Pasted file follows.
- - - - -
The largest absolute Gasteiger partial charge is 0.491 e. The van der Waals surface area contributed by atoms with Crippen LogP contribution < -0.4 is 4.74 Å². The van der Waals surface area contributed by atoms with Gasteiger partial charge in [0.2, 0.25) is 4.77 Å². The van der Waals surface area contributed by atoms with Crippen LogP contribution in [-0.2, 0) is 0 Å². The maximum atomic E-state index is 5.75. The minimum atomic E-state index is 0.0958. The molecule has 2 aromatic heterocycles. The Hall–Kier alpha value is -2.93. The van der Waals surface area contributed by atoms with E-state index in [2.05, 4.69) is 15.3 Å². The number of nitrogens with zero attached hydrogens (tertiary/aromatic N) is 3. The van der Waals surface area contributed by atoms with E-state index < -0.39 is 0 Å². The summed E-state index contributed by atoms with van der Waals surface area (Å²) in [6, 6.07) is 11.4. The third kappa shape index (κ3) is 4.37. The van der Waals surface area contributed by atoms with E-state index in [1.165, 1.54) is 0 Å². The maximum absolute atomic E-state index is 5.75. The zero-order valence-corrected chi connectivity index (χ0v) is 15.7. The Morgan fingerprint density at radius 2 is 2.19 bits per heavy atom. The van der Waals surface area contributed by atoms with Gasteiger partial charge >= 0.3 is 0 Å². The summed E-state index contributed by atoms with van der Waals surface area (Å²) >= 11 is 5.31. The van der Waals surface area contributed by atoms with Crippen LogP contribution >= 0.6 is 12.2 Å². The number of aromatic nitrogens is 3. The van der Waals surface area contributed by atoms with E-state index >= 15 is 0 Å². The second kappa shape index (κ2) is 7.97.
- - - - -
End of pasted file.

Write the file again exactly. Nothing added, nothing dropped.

The largest absolute Gasteiger partial charge is 0.491 e. The van der Waals surface area contributed by atoms with Crippen LogP contribution < -0.4 is 4.74 Å². The van der Waals surface area contributed by atoms with Gasteiger partial charge in [0.2, 0.25) is 4.77 Å². The van der Waals surface area contributed by atoms with Crippen LogP contribution in [-0.2, 0) is 0 Å². The maximum atomic E-state index is 5.75. The minimum atomic E-state index is 0.0958. The molecule has 2 aromatic heterocycles. The Hall–Kier alpha value is -2.93. The van der Waals surface area contributed by atoms with E-state index in [2.05, 4.69) is 15.3 Å². The number of nitrogens with zero attached hydrogens (tertiary/aromatic N) is 3. The van der Waals surface area contributed by atoms with E-state index < -0.39 is 0 Å². The summed E-state index contributed by atoms with van der Waals surface area (Å²) in [6, 6.07) is 11.4. The third kappa shape index (κ3) is 4.37. The van der Waals surface area contributed by atoms with E-state index in [1.165, 1.54) is 0 Å². The maximum absolute atomic E-state index is 5.75. The zero-order valence-corrected chi connectivity index (χ0v) is 15.7. The Morgan fingerprint density at radius 2 is 2.19 bits per heavy atom. The van der Waals surface area contributed by atoms with Gasteiger partial charge >= 0.3 is 0 Å². The summed E-state index contributed by atoms with van der Waals surface area (Å²) >= 11 is 5.31. The van der Waals surface area contributed by atoms with Crippen LogP contribution >= 0.6 is 12.2 Å². The number of aromatic nitrogens is 3. The van der Waals surface area contributed by atoms with E-state index >= 15 is 0 Å². The second kappa shape index (κ2) is 7.97.